Whose Track Is That? Preschool Explorers Study Animal Sign at Sand Pond Woodlands

Reflections by Naturalist & Walk Leader Andrea Higgins
Photos courtesy of Halley Steinmetz

Today was a very special day as the Preschool Explorers gathered for the first adventure of the season! Familiar faces and new friends gathered under gray skies at the beautiful 77-acre Sand Pond Woodlands. This Preserve is comprised of pine and oak forest, featuring spectacular views of the Herring River.  As Explorers gathered, we discussed the plans of the day, then set off to begin our journey.

Soft pine needle covered trails led us towards a wonderful world of nature treasures. Together we congregated in a circle under the pines to pause and engage our senses. First we paid attention to our ears and Explorers excitedly exclaimed they could hear “birds”, “clouds”, “breezes” and “footsteps.”  Centering our attention on our sense of smell next, we took some big breaths in through our nose. Wee little faces scrunched up to take some audible sniffs and Explorers announced they could smell “leaves”, “the sky”, “woodland animals”, and “owls”. Huddled together, we glanced all around, eyes wide open, and shared our observations, including “trees”, “leaves”, “dirt” and “pine cones.”

Pinecones were the subject of our first child-led search – pockets and caregiver’s hands were quickly filled with these forest floor finds. An intricate spider web captured our attention and together we admired the elaborate silky threads woven in such a way that it collected water droplets from the moisture of the morning fog and mist. Next friends gently touched the spongy softness of the lichen decorating the forest floor like light green clouds. Tiny hands tenderly examined the textures showing them to each other and to their families.

Arriving at the tarp I had set out on the ground with comfortable mats, one for each child, we settled in for the first story of the morning. I read Whose Tracks in the Snow? by Alexandra Milton, a beautifully illustrated natural-history picture book introducing children to animal tracks. Afterwards, I handed each child a canvas pre-stenciled with tracks from a deer, turkey, coyote, and bear. I invited the children to choose a marker or a crayon and, with assistance from their caregiver, trace their hands and feet onto the page to add their own unique tracks to the collection.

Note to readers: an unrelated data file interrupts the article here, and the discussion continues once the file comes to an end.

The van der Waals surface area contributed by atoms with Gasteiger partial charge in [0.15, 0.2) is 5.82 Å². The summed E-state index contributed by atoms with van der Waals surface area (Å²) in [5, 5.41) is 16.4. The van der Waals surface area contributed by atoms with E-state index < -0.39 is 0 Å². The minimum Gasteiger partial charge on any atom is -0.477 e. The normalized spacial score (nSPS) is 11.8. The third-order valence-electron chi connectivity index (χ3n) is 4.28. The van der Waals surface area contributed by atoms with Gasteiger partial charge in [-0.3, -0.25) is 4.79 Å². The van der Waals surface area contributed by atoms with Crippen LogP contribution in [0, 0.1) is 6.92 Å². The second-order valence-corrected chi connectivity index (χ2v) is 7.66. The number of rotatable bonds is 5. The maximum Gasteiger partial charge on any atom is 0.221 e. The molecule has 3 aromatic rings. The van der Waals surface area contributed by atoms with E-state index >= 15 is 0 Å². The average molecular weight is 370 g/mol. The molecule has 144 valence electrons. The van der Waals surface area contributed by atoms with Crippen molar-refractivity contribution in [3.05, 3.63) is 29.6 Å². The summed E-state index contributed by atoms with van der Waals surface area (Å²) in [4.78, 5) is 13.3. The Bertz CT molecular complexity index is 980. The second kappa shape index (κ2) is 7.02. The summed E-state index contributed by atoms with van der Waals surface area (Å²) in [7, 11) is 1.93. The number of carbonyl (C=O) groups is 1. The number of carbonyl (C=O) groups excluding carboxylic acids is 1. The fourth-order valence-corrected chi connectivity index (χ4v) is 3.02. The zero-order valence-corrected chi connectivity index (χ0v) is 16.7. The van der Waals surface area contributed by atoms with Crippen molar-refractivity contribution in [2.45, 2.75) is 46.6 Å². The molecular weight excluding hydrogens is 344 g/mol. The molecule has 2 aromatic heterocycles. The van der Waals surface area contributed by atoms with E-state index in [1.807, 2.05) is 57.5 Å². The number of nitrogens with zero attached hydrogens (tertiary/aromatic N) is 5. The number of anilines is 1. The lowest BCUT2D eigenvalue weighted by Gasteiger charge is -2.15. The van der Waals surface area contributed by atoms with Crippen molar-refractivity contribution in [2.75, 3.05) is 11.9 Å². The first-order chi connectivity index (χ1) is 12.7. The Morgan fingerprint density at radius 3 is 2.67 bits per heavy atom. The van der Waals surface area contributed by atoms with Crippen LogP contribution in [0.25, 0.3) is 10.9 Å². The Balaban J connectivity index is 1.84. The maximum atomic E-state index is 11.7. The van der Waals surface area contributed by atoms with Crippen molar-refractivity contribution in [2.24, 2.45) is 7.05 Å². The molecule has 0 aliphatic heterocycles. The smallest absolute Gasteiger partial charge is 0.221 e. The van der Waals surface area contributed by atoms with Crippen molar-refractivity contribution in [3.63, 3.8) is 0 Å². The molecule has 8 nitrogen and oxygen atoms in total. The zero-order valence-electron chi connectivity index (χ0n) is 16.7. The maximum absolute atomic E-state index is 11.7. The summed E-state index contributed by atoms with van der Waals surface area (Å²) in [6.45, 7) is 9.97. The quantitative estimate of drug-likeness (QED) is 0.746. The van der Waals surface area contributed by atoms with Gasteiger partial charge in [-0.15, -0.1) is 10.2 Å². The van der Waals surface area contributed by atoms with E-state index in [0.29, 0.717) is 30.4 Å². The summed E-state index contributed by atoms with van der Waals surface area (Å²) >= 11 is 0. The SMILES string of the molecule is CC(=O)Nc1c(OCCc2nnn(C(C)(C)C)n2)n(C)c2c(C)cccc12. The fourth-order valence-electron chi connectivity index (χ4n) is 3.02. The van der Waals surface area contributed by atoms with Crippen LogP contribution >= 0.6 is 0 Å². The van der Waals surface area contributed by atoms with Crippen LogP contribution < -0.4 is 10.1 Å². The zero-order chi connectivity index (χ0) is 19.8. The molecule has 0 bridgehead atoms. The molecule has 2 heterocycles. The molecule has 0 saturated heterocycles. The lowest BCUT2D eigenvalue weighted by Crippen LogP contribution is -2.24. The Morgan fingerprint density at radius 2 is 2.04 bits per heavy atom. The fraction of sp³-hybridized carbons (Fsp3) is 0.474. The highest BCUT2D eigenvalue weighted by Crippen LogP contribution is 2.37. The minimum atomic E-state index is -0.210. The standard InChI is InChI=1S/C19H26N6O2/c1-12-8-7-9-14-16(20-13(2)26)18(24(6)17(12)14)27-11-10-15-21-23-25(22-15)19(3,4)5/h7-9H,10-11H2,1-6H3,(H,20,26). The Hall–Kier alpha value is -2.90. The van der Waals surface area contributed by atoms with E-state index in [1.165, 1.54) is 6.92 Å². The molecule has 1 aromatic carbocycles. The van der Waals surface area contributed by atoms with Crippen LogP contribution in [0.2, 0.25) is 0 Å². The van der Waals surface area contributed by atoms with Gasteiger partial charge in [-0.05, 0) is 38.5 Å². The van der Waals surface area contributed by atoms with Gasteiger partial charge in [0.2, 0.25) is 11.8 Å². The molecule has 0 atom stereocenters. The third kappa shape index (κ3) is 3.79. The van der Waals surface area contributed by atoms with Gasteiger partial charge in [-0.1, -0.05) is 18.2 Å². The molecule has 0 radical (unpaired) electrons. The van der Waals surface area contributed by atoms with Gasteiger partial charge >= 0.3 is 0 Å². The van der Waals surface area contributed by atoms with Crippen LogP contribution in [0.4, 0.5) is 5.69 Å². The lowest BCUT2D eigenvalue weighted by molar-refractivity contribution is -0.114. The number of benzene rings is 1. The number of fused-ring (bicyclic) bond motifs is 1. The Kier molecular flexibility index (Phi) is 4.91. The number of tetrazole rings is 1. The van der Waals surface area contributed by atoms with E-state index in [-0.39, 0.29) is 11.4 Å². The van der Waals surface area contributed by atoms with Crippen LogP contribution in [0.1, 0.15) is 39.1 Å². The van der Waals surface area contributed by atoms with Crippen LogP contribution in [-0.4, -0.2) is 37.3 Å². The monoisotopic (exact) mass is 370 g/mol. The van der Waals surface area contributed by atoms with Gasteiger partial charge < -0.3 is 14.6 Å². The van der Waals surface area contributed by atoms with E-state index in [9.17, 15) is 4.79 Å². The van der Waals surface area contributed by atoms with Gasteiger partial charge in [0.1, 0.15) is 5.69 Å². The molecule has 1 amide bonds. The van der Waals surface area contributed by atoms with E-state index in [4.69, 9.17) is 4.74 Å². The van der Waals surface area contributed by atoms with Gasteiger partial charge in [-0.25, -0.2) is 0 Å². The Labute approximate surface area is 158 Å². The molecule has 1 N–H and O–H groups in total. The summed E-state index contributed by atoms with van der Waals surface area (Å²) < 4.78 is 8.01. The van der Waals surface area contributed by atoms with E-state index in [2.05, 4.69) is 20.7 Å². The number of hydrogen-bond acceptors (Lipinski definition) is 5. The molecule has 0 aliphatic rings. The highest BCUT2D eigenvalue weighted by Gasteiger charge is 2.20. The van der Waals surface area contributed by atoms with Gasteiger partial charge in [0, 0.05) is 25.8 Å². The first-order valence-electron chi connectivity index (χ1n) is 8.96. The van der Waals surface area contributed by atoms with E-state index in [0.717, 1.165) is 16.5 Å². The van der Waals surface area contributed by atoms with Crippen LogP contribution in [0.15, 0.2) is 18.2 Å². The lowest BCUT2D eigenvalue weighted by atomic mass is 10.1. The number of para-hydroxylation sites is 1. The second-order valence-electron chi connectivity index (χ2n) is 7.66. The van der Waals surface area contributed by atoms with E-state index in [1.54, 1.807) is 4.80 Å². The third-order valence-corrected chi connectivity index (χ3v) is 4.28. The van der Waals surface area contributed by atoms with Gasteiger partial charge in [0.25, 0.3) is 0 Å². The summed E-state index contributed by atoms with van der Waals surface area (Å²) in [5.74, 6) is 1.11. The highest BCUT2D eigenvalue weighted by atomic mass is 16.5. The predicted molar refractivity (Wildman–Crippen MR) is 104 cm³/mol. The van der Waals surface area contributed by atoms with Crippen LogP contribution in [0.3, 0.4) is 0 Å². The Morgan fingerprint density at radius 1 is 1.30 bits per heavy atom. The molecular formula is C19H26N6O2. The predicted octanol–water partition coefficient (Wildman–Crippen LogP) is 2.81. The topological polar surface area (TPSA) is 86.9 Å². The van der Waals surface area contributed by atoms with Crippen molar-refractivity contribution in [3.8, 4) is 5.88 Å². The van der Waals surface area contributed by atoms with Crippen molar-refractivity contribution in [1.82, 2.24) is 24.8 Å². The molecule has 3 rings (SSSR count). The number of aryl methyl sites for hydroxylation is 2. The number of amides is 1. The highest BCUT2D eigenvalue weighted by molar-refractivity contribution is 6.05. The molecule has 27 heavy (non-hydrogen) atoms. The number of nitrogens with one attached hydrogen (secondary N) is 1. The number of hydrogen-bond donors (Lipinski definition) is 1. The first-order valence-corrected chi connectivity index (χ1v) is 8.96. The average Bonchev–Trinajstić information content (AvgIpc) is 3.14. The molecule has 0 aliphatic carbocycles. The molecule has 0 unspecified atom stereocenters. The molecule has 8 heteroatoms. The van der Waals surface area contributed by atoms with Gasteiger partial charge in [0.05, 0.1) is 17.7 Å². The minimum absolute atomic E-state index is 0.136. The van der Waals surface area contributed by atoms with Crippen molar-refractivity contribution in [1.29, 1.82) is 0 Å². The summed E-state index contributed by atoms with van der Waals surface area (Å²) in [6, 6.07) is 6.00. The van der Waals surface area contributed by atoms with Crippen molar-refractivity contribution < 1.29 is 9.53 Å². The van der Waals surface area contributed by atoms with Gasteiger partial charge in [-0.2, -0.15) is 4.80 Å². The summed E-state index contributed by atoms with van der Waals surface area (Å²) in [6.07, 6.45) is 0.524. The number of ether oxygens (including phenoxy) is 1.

I next handed each child a recycled cardboard tray and a container of homemade cloud sand (created by mixing 8 cups of all-purpose flour with 1 cup of baby oil). Cloud dough is an excellent sensory activity: it smells good, has a soft and silky texture, and is fun to mold into different shapes. I handed each child an animal track stamp to press into their dough, then basked in these youngsters’ contagious glee. I’m grateful to witness moments like these: 10 children busily playing under the trees’ canopy, on a blanket of pine needles, making so many discoveries. 

While small hands smooshed dough and printed tracks I read another story. Whose Track is That? by Stan Tekiela is one of my favorite books for introducing children of all ages to wildlife tracking. This isn’t your typical storybook as every page has a picture, clues, and a question… whose track is that? After a guess is made, we could turn the page to discover the answer and learn more about each amazing animal featured in the book. After our story and sensory play, we carefully added our cloud sand back to its container so families could bring it with them and continue the play at home with cookie cutters, cars, or cups (options are practically endless.)

Time to explore some more! Explorers assisted with the clean-up and then lined up for a saunter. Together we wandered down the hill towards the river and admired an otter slide and some coyote scat (the science word for poop!). Very exciting to be standing in the same place an otter and a coyote had previously visited!

Had Mother Nature carpeted part of the forest floor? Bright green moss beckoned to be “petted” and all in attendance took turns touching the velvety softness of the ground cover. The next discovery was an oak gall and we discussed how these structures are formed. We also found mushrooms and smelled the leaves of the minty fresh wintergreen.

Sauntering down the trail to a collection of fallen trees we each took turns walking across them pretending to be different animals. We walked across the logs like squirrels, raccoons, and chipmunks. I received a special request to move like kangaroos across the logs, so of course, we did that too!

Our wonder wander enveloped us with the sights, sounds, and smells of the forest. In reciprocity we filled the forest with laughter, smiles, appreciation, and Preschool Explorers’ joy. Our adventures have just begun, and I am so looking forward to all our Tuesday morning gatherings.

Happy Exploring!


Ms. Andrea